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First built by William Malet, a companion of William the Conqueror, on a raised island naturally surrounded by marshlands, this motte and bailey is notable for being one of only two castles recorded in the Domesday Book as being a source of revenue due to its thriving market.
Despite changing hands many times throughout the 12th and 13th centuries, it remained a notable stronghold as Britain suffered anarchy and rebellion at the hands of warring nobles. Following the Second Barons War, however, it fell out of importance and was eventually used as a regional jail while there has also been a school and a windmill on the site.
Most recently it was a private residence – known as Kerrison’s Folly - to the batman who saved Sir Edward Kerrison’s life during the Battle of Waterloo in 1815 and it is the site’s most prominent structure remaining today. For unparalleled views of Eye, the parish church and the surrounding Suffolk countryside, it’s well worth making the short but steep walk up Castle Hill.
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When the Bigod family built yet another castle in Suffolk to increase their dominion over the county, they probably didn’t expect it to become the subject of the latest top ten single by local superstar Ed Sheeran. The success of the song ‘Castle on the Hill’ by Sheeran – who grew up in Framlingham – drew thousands of selfie-seekers to the castle’s remarkably lavish exterior.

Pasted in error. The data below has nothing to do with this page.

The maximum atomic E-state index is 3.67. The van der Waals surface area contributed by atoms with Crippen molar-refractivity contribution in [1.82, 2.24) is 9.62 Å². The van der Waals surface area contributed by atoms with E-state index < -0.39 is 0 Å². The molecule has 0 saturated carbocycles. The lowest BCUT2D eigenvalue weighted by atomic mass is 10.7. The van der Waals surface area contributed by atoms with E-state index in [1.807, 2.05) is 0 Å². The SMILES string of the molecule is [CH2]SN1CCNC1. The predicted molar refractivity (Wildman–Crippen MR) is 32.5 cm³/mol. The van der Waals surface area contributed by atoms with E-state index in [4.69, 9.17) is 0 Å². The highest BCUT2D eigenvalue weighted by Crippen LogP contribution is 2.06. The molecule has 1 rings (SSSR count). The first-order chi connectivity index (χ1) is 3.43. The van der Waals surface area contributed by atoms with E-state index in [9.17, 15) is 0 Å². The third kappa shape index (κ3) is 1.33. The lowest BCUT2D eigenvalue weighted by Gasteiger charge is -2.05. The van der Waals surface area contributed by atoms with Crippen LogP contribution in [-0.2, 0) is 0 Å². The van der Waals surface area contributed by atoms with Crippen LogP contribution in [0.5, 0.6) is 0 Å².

After a successful siege by King John in 1216 and towards the end of the 13th century, the castle became a luxurious home for the Earls and Dukes of Norfolk rather than an important keep in the political wrangling of the time. Two artificial meres were dug, pleasure gardens were created within the walls and luxury goods were imported from international markets, making it one of the most attractive places to visit in East Anglia.
The family holding the estate fell into financial difficulty in the 17th century, however, and a philanthropic gesture by Sir Robert Hitcham saw part of the castle turned into a workhouse to help the poorest people in the parish earn financial support. After a brief stint as a World War Two strategic defence, the castle was passed into the management of English Heritage.